GTA: Liberty City Stories sold over 390k, and probably the PSP all on its own, while Infinity Ward must be feeling slightly smug that the platinum-selling Call of Duty 2: Big Red One outsold Medal of Honor: European Assault by over 25 per cent, despite being on sale several months later in the year. And having a silly name. If you include Call of Duty 2 on PC and Xbox 360 in those figures, the gap is even wider. And while we're on the subject of World War II, Brothers In Arms: Road to Hill 30 also managed to sell more than Medal of Honor at the first attempt, which must have annoyed EA given its years of domination. Meanwhile, in another competitive genre, the near-platinum-selling Football Manager 2006 (as of the end of 2005) managed to narrowly outsell Championship Manager 5 despite the former only being on the PC/Mac, and CM5 being sold across consoles too.
In the 'pimp my ride' stakes, NFSU2 managed to comfortably cruise past the one million mark with another platinum status' worth of sales, despite also being a huge seller in 2004, edging out the gold-selling Juiced, which also pipped Midnight Club 3 at the post - by all of 500 units overall.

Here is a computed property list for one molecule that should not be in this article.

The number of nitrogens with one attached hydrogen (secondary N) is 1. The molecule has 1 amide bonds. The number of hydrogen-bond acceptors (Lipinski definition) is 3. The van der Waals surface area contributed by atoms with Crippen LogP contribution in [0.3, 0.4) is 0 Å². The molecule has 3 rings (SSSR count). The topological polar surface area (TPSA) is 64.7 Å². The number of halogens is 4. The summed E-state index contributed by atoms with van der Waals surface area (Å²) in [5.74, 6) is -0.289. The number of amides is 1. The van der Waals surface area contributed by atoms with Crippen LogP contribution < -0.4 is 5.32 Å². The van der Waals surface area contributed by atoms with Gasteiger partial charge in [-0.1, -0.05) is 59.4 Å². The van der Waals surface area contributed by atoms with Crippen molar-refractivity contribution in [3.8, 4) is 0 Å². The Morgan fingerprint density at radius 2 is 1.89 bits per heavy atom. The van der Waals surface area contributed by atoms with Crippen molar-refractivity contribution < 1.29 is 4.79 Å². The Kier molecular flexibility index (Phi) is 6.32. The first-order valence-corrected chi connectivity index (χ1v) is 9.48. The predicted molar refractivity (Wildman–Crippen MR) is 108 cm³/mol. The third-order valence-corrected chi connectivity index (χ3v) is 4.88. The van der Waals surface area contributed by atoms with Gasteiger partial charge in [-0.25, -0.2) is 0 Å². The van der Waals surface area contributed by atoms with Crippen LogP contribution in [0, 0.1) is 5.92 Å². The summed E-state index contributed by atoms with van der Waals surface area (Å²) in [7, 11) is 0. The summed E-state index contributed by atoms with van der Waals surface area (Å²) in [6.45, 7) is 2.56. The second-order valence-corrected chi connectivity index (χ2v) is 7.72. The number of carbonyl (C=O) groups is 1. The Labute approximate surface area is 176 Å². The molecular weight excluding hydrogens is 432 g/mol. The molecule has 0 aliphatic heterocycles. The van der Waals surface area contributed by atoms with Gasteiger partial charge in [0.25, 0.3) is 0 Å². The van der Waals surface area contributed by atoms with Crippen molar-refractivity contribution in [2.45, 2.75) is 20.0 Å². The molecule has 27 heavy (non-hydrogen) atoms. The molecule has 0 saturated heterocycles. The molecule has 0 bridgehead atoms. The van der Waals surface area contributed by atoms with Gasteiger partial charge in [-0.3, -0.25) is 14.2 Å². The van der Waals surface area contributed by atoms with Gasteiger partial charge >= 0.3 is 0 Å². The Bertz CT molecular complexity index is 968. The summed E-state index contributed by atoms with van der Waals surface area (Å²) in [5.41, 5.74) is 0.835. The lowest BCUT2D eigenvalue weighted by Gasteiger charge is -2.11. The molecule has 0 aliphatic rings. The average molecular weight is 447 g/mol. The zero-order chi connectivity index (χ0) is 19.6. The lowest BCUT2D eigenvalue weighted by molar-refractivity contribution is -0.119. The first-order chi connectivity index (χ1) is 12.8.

Other notable multi-format successes in 2005 include the hugely popular Platinum selling The Incredibles (315k), while also vying strongly for the Platinum award were Splinter Cell Chaos Theory, the evergreen Sonic Heroes, Madagascar, Gun, Brian Lara International Cricket 2005, Sonic Mega Collection Plus, 50 Cent: Bulletproof. Spider-Man 2, Burnout Revenge, Mercenaries, Resident Evil 4, Narnia, Shadow the Hedgehog, The Warriors, Spongebob Squarepants Movie, and Tony Hawk American Wasteland.
Silver awards (for 100 to 200k) went to Charlie and the Chocolate Factory, Destroy All Humans, Prince of Persia: The Two Thrones, Fantastic Four and Ultimate Spider-Man. In fact, all five weren't far off Gold award status.